Calais border guards accused of disabling migrant monitors
Very sensitive equipment that can detect migrants hiding in UK-bound trucks has been deliberately turned off by French border guards, British security sources claim.
Published: January 24, 2018, 7:18 am
The heartbeat monitors, which can identify stowaways in seconds, had not been used by French border guards at the port for at least the last six months, they say. The monitors have been in use at the ferry port in Calais for more than a decade now.
The system detects stowaways using sensors that are triggered by heartbeats and is effective in most conditions. Searches can be conducted in as little as 14 seconds after notification.
French officials have been accused of deliberately disabling the equipment because they have no intention of stopping immigrants heading for the UK.
An immediate investigation into border security at Calais has meanwhile been ordered, the Express, a British daily reported.
Richard Burnett of the Road Haulage Association said: “The French don’t want migrants to stay in France. They don’t want to provide asylum – in fact, they don’t want to deal with the issue at all.”
It was revealed only days after British Prime Minister Theresa May pledged funding to French president Emmanuel Macron to stop the flood of migrants coming into the country.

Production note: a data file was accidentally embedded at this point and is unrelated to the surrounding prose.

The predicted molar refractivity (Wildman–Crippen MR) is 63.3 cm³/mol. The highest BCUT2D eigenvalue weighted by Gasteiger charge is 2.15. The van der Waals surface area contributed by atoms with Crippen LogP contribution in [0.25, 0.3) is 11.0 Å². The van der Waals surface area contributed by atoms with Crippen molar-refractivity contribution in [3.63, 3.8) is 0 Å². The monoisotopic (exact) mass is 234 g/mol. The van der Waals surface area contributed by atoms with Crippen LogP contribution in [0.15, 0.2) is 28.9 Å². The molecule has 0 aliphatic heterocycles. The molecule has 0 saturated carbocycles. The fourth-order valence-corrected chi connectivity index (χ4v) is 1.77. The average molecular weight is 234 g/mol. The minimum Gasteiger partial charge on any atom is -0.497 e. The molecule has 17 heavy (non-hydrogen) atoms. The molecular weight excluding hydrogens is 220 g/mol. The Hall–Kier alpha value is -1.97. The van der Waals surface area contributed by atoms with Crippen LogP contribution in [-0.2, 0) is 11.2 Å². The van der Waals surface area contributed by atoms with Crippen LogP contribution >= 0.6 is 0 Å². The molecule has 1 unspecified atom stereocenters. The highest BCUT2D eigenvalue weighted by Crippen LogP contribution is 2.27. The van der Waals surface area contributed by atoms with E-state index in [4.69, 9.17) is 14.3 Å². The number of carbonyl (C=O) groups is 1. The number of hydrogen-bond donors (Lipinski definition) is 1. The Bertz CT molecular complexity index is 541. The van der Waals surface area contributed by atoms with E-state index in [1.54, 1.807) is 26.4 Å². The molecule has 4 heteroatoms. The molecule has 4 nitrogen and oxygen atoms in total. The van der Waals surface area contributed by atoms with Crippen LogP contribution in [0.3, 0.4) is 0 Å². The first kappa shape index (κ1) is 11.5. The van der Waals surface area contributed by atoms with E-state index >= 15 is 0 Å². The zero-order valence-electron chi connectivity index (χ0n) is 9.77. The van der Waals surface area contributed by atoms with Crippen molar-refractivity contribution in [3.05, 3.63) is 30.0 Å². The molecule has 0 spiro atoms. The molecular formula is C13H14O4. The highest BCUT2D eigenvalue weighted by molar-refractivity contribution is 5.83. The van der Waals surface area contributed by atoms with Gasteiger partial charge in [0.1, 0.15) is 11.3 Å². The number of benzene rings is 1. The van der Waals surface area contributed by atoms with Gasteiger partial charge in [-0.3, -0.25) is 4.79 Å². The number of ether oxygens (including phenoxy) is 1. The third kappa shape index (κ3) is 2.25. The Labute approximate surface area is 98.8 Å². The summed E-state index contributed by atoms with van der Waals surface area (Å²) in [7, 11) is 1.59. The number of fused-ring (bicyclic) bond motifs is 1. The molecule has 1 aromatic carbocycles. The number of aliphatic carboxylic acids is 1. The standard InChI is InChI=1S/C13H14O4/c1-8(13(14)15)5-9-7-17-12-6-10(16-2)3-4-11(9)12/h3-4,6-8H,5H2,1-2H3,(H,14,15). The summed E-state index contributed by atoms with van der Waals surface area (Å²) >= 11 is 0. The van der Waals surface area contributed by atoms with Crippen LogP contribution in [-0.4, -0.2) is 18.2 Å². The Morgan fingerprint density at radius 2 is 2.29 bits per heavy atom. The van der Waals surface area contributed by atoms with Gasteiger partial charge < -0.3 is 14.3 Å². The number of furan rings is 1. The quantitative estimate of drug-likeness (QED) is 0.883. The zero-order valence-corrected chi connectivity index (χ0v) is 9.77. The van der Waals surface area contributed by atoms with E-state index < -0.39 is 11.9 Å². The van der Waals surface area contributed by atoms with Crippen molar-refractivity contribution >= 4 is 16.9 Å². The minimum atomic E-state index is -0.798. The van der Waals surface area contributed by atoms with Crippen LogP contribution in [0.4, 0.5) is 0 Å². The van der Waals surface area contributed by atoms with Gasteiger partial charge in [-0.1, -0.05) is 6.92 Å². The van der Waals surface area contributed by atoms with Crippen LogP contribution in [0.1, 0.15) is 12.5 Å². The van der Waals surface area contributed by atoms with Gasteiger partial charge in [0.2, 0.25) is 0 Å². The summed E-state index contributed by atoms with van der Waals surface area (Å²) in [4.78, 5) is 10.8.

He said they had it on good authority that the heartbeat monitors already in place “are not even switched on”.
Despite Britain spending more than 970 000 euro a day since 2010 defending the border, the French continue to claim that the UK should do more to tackle illegal migration.
French border police denied the charges. A source at the French interior ministry said it was “entirely at the discretion of officials” adding that not everybody can be checked, because “that would be an impossibility”.
But Burnett said even the migrants know the monitors are not working. “The migrants know the state of play. The monitors, because they are not working, instead of acting as a deterrent have the complete opposite effect.
“Switching them off encourages migrants to get through and helps them achieve their goal of reaching the UK on the back of a truck.”
Tony Smith, former head of UK Border Force, said detection techniques not only include heartbeat monitors, but “involves a range of equipment including scanners, carbon dioxide detectors and sniffer dogs”.
But he added: “In my experience the heartbeat detectors are extremely sensitive and can be set off by traffic vibration or even seagulls landing on vehicles”.
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